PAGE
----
AND
             ( use = "wb", relation = "ro", term = 0 )
             AND
             ( use = "wb", relation = "ro", term = 2000 )
            )

   A retrieval response was issued by the server with a Search Response
   APDU. In this case a single record corresponding to the requested
   document, or portion thereof, was returned in the specified format.

5.  Security Considerations

   Security issues are not discussed in this memo.

6.  References

   [1] National Information Standards Organization (NISO).  American
       National Standard Z39.50, Information Retrieval Service
       Definition and Protocol Specifications for Library Applications,
       New Brunswick, NJ, Transaction Publishers; 1988.

   [2] ANSI/NISO Z30.50-1992 (version 2) Information Retrieval Service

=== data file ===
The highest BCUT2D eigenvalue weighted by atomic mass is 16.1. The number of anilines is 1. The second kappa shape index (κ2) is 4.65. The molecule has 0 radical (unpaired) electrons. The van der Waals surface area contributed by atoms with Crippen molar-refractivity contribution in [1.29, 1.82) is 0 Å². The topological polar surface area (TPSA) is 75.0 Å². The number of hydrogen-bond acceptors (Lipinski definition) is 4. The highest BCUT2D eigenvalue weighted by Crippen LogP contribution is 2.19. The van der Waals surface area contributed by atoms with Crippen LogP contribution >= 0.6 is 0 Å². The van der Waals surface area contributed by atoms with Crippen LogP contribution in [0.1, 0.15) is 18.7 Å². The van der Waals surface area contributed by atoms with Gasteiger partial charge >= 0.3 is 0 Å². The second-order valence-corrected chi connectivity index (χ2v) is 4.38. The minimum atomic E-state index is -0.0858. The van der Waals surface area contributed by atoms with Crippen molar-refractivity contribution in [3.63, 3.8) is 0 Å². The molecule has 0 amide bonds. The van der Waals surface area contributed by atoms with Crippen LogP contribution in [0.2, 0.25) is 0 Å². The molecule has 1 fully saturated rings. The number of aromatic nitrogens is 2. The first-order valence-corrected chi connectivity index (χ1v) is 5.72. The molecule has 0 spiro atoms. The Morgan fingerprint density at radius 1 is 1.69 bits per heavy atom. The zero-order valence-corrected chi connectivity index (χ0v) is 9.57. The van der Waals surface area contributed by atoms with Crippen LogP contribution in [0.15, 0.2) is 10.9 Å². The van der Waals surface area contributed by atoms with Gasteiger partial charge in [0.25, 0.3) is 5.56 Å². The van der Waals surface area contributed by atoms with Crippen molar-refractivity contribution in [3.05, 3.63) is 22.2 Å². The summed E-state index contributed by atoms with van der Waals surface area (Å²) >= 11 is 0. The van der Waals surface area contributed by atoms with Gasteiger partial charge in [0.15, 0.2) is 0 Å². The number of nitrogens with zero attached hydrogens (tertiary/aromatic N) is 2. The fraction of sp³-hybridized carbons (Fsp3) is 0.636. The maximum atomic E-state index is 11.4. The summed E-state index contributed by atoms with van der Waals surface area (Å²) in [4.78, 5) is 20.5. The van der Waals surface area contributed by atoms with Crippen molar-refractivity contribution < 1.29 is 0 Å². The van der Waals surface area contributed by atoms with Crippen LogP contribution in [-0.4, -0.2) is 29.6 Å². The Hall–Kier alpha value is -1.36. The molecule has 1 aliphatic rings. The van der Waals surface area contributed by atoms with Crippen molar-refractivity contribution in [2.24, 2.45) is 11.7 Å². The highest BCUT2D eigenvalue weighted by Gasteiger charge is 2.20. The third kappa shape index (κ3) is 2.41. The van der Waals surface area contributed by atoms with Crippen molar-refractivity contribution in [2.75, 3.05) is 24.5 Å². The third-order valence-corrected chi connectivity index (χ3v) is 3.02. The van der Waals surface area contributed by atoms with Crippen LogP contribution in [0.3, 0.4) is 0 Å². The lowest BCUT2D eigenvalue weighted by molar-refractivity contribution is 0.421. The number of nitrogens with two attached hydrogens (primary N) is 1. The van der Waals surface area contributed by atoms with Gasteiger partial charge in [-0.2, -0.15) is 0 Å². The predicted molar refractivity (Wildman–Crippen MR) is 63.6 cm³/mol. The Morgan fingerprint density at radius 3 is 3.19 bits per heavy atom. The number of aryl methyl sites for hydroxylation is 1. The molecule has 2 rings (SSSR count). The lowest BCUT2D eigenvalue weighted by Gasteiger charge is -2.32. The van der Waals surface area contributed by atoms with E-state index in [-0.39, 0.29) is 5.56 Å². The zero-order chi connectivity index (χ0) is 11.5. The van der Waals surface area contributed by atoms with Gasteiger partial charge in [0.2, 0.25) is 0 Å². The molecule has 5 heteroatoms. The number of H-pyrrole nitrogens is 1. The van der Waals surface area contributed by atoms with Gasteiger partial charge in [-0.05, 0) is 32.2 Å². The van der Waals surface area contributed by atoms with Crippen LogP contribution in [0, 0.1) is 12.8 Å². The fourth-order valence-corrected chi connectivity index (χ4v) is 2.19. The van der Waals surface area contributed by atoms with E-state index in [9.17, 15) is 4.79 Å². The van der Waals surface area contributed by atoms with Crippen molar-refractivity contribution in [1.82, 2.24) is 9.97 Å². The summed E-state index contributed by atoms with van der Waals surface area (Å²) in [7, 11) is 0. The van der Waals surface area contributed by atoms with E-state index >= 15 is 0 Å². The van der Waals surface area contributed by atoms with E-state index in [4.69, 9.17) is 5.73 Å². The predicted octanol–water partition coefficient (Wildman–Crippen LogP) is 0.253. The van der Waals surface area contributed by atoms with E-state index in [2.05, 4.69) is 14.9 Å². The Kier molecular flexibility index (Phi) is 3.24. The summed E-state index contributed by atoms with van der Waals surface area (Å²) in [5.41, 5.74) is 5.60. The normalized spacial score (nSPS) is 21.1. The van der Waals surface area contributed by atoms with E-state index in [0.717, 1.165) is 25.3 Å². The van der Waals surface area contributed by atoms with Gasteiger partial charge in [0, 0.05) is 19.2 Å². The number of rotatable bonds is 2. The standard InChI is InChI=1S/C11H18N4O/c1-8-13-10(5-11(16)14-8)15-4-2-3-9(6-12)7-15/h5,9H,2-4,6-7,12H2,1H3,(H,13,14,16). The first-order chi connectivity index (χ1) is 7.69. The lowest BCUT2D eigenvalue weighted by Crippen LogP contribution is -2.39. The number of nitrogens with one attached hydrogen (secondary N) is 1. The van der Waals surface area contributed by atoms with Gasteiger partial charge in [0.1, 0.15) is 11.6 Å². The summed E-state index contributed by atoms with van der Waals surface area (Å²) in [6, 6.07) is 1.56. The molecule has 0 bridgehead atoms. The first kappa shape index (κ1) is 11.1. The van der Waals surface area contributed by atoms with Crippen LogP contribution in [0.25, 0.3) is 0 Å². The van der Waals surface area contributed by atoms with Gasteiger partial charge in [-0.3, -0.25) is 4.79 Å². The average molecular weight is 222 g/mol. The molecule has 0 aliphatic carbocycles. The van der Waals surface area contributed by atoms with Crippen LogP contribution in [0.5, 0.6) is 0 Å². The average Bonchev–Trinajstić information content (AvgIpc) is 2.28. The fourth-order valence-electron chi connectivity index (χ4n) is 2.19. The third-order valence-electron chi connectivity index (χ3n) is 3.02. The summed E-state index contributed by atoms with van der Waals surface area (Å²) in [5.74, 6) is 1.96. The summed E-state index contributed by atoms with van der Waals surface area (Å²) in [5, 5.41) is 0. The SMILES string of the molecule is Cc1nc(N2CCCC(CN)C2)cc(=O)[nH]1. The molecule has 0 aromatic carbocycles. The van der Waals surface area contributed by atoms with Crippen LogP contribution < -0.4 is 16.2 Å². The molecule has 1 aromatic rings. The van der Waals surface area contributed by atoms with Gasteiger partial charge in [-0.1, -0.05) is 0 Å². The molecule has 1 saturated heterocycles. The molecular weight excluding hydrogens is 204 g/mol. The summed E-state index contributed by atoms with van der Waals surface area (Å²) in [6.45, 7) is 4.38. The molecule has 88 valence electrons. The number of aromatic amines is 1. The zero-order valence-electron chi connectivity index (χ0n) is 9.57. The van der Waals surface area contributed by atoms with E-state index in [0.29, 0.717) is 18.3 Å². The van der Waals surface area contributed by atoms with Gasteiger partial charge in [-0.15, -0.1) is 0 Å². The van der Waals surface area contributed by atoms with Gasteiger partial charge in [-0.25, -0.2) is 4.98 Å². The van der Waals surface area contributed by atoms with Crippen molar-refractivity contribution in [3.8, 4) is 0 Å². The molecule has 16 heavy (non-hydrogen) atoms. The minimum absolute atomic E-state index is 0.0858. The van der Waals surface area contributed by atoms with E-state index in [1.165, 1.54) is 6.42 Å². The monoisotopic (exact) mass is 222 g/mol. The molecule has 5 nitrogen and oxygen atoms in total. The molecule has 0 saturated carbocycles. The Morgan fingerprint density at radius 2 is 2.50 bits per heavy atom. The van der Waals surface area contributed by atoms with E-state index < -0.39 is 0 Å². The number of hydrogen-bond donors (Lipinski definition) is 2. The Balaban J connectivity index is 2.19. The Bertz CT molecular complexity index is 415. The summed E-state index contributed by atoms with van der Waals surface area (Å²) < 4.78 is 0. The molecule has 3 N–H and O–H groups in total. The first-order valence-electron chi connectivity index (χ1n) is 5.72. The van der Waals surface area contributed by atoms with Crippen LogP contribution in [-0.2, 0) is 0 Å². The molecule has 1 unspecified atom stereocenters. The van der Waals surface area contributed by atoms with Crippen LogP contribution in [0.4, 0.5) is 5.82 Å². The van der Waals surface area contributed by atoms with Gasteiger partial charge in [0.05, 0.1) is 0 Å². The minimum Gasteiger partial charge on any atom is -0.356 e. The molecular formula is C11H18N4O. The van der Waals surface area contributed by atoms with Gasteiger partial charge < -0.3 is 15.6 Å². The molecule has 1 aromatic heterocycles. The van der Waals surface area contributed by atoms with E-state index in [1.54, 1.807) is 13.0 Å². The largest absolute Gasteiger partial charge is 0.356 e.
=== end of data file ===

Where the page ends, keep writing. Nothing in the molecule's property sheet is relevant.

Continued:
and Protocol: American National Standard, Information Retrieval
       Application Service Definition and Protocol Specification for
       Open Systems Interconnection, 1992.





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   [3] Z39.50 Version 3: Draft 8", October 1993.  Maintenance Agency
       Reference: Z39.50MA-034.

   [4] Lynch, C., "Using the Z39.50 Information Retrieval Protocol
       in the Internet Environment", Work in Progress, November 1993.

   [5] "Document Identifiers, or International Standard Book Numbers
       for the Electronic Age", Brewster Kahle, Thinking Machines
       Corporation, see URL=<ftp://wais.com/pub/protocol/doc-ids.txt>,
       September 1991.

7.  Authors' Addresses

   Margaret St. Pierre
   WAIS Incorporated